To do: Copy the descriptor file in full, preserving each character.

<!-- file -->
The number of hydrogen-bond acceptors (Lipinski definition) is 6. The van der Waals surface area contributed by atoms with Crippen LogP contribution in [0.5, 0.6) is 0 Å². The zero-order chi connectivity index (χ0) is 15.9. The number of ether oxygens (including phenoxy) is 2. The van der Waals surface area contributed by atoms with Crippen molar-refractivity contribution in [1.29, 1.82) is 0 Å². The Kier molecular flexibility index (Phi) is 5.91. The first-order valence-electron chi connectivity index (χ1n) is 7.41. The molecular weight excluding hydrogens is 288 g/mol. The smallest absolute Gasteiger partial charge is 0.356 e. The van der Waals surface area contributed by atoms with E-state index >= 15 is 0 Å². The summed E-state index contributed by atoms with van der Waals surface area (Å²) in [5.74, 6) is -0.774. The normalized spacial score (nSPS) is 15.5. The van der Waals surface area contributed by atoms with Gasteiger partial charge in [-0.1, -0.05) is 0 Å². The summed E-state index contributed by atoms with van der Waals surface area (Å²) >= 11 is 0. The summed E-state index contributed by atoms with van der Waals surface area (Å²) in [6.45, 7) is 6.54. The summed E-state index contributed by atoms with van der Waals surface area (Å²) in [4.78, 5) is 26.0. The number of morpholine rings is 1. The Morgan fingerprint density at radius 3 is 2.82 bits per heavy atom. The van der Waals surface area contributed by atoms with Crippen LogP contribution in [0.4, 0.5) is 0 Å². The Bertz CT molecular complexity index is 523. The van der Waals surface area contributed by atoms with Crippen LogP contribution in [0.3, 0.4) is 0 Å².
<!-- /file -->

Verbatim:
The number of hydrogen-bond acceptors (Lipinski definition) is 6. The van der Waals surface area contributed by atoms with Crippen LogP contribution in [0.5, 0.6) is 0 Å². The zero-order chi connectivity index (χ0) is 15.9. The number of ether oxygens (including phenoxy) is 2. The van der Waals surface area contributed by atoms with Crippen molar-refractivity contribution in [1.29, 1.82) is 0 Å². The Kier molecular flexibility index (Phi) is 5.91. The first-order valence-electron chi connectivity index (χ1n) is 7.41. The molecular weight excluding hydrogens is 288 g/mol. The smallest absolute Gasteiger partial charge is 0.356 e. The van der Waals surface area contributed by atoms with E-state index >= 15 is 0 Å². The summed E-state index contributed by atoms with van der Waals surface area (Å²) in [5.74, 6) is -0.774. The normalized spacial score (nSPS) is 15.5. The van der Waals surface area contributed by atoms with Gasteiger partial charge in [-0.1, -0.05) is 0 Å². The summed E-state index contributed by atoms with van der Waals surface area (Å²) >= 11 is 0. The summed E-state index contributed by atoms with van der Waals surface area (Å²) in [6.45, 7) is 6.54. The summed E-state index contributed by atoms with van der Waals surface area (Å²) in [4.78, 5) is 26.0. The number of morpholine rings is 1. The Morgan fingerprint density at radius 3 is 2.82 bits per heavy atom. The van der Waals surface area contributed by atoms with Crippen LogP contribution in [0.4, 0.5) is 0 Å². The Bertz CT molecular complexity index is 523. The van der Waals surface area contributed by atoms with Crippen LogP contribution in [0.3, 0.4) is 0 Å².